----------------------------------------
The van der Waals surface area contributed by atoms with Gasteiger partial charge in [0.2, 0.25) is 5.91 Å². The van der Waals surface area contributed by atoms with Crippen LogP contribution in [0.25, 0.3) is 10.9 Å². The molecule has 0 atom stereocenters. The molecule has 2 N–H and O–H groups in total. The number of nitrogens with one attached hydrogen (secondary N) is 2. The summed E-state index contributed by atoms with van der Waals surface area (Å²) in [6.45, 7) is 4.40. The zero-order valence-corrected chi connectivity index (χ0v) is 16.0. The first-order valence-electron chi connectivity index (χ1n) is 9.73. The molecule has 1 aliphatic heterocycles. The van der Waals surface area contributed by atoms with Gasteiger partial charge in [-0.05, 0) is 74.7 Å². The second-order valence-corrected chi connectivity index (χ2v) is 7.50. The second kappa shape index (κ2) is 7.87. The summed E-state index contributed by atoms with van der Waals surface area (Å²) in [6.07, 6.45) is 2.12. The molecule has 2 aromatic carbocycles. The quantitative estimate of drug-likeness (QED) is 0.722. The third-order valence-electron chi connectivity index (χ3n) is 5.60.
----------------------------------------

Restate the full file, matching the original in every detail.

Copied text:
The van der Waals surface area contributed by atoms with Gasteiger partial charge in [0.2, 0.25) is 5.91 Å². The van der Waals surface area contributed by atoms with Crippen LogP contribution in [0.25, 0.3) is 10.9 Å². The molecule has 0 atom stereocenters. The molecule has 2 N–H and O–H groups in total. The number of nitrogens with one attached hydrogen (secondary N) is 2. The summed E-state index contributed by atoms with van der Waals surface area (Å²) in [6.45, 7) is 4.40. The zero-order valence-corrected chi connectivity index (χ0v) is 16.0. The first-order valence-electron chi connectivity index (χ1n) is 9.73. The molecule has 1 aliphatic heterocycles. The van der Waals surface area contributed by atoms with Gasteiger partial charge in [-0.05, 0) is 74.7 Å². The second-order valence-corrected chi connectivity index (χ2v) is 7.50. The second kappa shape index (κ2) is 7.87. The summed E-state index contributed by atoms with van der Waals surface area (Å²) in [6.07, 6.45) is 2.12. The molecule has 2 aromatic carbocycles. The quantitative estimate of drug-likeness (QED) is 0.722. The third-order valence-electron chi connectivity index (χ3n) is 5.60.